As a trusted advisor and technology-savvy person, a tax professional often maintains clients who move out of state. Advising and handling the “move transaction” demonstrates your skills during a very real transition for your client.
Moving out of state invokes two important tax considerations: keeping up with the actual moving expenses and advising your client about the state tax consequences. There are a number of variables that affect both of these tax considerations, including the following:
- Seven states do not have personal income tax, so once a client moves, he or she may not have to file a personal income tax return.
- Most states do not tax capital transactions differently than ordinary income.
- Long-range tax planning should include moving to a lower tax state before a large capital gain transaction.
- Actual moving expenses are deducted using Form 3903, Moving Expenses.
Here is some additional explanation on helping your clients manage their move:
When moving is necessary for a new job, the same job or your first job, moving expenses are a 1040 deduction taken on page 1 above the line. To qualify, the IRS has distance- and work-related requirements. The first challenge is the 50-mile test. The distance between your client’s new primary job and former home must be at least 50 miles greater than the prior commute. Second, your client must be employed full time in the general area of the new job location for at least 39 weeks during the 12 months after the move. Exceptions to the 39-week test are two: if a client is transferred again or laid off.
If your client is self-employed, he or she must work full time in the new location twice as long, at least 78 weeks during the 24 months after the move. If a client is re-entering the full-time workforce, he or she qualifies when moving without a job, as long as he or she works 39 weeks out of the next 12 months. For married couples filing jointly, only one spouse needs to qualify.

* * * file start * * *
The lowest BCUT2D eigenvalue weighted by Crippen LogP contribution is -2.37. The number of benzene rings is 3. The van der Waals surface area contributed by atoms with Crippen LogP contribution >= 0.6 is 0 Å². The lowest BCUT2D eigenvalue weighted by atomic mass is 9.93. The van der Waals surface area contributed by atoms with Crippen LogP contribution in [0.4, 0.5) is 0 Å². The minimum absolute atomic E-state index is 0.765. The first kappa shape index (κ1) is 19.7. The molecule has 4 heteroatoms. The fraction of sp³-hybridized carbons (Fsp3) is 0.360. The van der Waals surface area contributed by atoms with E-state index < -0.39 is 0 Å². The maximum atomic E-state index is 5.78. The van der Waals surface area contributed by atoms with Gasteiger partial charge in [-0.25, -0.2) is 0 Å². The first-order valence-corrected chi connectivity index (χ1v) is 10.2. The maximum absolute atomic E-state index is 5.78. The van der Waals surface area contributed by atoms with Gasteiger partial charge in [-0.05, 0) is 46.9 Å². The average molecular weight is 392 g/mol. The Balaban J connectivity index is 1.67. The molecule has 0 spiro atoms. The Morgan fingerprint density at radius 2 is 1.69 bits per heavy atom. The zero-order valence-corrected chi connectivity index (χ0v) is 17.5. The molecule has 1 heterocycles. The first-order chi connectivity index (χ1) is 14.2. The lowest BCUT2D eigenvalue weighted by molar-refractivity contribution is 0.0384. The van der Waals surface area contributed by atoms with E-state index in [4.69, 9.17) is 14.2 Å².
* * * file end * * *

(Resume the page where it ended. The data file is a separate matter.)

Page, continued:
What is Deductible?
The cost of packing, shipping and insuring possessions, storage for up to 30 days, and traveling to the new home, including lodging and the cost of disconnecting utilities and reconnecting them at the new home, are all deductible. One day of lodging in the area of the old residence, and one day lodging at the new area, are deductible if the old and new residence are not available for occupation. If a client is driving to the new residence, a standard allowance of 19 cents per mile for a 2016 move, or 23 cents per mile for 2015, is allotted. Otherwise, the client may deduct actual expenses for gasoline, oil, parking fees and tolls. Sadly, the list of what’s not allowed is much longer and includes expenses incurred when buying or selling a home, acquiring or breaking a lease, apartment security deposits, losses from selling or giving up club memberships, driver’s license, and car registration fees.
If a client’s employer pays for moving costs, the costs can either be recorded as a tax-free reimbursement or added to the client’s salary. If added to a salary, Form 3903 is needed to get the deduction. If the employer pays for non-deductible expenses, such as meals, real estate costs and temporary housing, the client will pay income tax on the excess. If client gets the check in December and moves in January, the client can deduct the move in the year he or she receive the reimbursement; if this is the case, the client may take an extension or amendment.
Whether attending college, getting married, having children, getting divorced, retiring or moving, any life transition is the time when your clients need their trusted tax professional the most. Unfortunately, some may think of you after the transition. This is when annual face-to-face meetings really benefit the client, especially if you can keep the meetings within a manageable timeframe.
Editor’s note: This is the fourth article in a series of articles about life changes and tax. Be sure to read the other articles in the series!